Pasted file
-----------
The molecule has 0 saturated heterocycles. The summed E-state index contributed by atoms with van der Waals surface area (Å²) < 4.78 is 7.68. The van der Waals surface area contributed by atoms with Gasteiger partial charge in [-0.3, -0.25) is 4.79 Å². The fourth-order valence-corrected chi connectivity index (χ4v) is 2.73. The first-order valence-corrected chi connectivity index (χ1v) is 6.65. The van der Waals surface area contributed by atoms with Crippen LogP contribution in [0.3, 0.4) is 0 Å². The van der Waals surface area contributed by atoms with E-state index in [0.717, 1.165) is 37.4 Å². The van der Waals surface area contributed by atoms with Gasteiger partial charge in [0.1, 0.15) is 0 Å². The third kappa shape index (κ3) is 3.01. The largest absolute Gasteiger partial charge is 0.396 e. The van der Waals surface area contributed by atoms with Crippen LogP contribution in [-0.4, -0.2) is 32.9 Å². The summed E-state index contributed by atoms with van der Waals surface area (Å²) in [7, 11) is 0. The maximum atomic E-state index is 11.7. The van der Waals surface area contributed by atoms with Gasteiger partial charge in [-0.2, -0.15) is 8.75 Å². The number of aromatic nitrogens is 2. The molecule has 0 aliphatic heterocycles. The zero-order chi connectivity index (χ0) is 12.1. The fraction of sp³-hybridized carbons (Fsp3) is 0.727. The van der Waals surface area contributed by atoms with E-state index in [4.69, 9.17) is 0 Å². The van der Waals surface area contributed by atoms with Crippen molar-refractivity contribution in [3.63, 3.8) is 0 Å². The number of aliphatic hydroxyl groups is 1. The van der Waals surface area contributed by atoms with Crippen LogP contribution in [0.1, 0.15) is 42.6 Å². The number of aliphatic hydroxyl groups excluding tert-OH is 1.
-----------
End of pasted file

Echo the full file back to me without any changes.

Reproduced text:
The molecule has 0 saturated heterocycles. The summed E-state index contributed by atoms with van der Waals surface area (Å²) < 4.78 is 7.68. The van der Waals surface area contributed by atoms with Gasteiger partial charge in [-0.3, -0.25) is 4.79 Å². The fourth-order valence-corrected chi connectivity index (χ4v) is 2.73. The first-order valence-corrected chi connectivity index (χ1v) is 6.65. The van der Waals surface area contributed by atoms with Crippen LogP contribution in [0.3, 0.4) is 0 Å². The van der Waals surface area contributed by atoms with E-state index in [0.717, 1.165) is 37.4 Å². The van der Waals surface area contributed by atoms with Gasteiger partial charge in [0.1, 0.15) is 0 Å². The third kappa shape index (κ3) is 3.01. The largest absolute Gasteiger partial charge is 0.396 e. The van der Waals surface area contributed by atoms with Crippen LogP contribution in [-0.4, -0.2) is 32.9 Å². The summed E-state index contributed by atoms with van der Waals surface area (Å²) in [7, 11) is 0. The maximum atomic E-state index is 11.7. The van der Waals surface area contributed by atoms with Gasteiger partial charge in [-0.2, -0.15) is 8.75 Å². The number of aromatic nitrogens is 2. The molecule has 0 aliphatic heterocycles. The zero-order chi connectivity index (χ0) is 12.1. The fraction of sp³-hybridized carbons (Fsp3) is 0.727. The van der Waals surface area contributed by atoms with E-state index in [4.69, 9.17) is 0 Å². The van der Waals surface area contributed by atoms with Crippen molar-refractivity contribution in [3.63, 3.8) is 0 Å². The number of aliphatic hydroxyl groups is 1. The van der Waals surface area contributed by atoms with Crippen LogP contribution in [0.1, 0.15) is 42.6 Å². The number of aliphatic hydroxyl groups excluding tert-OH is 1.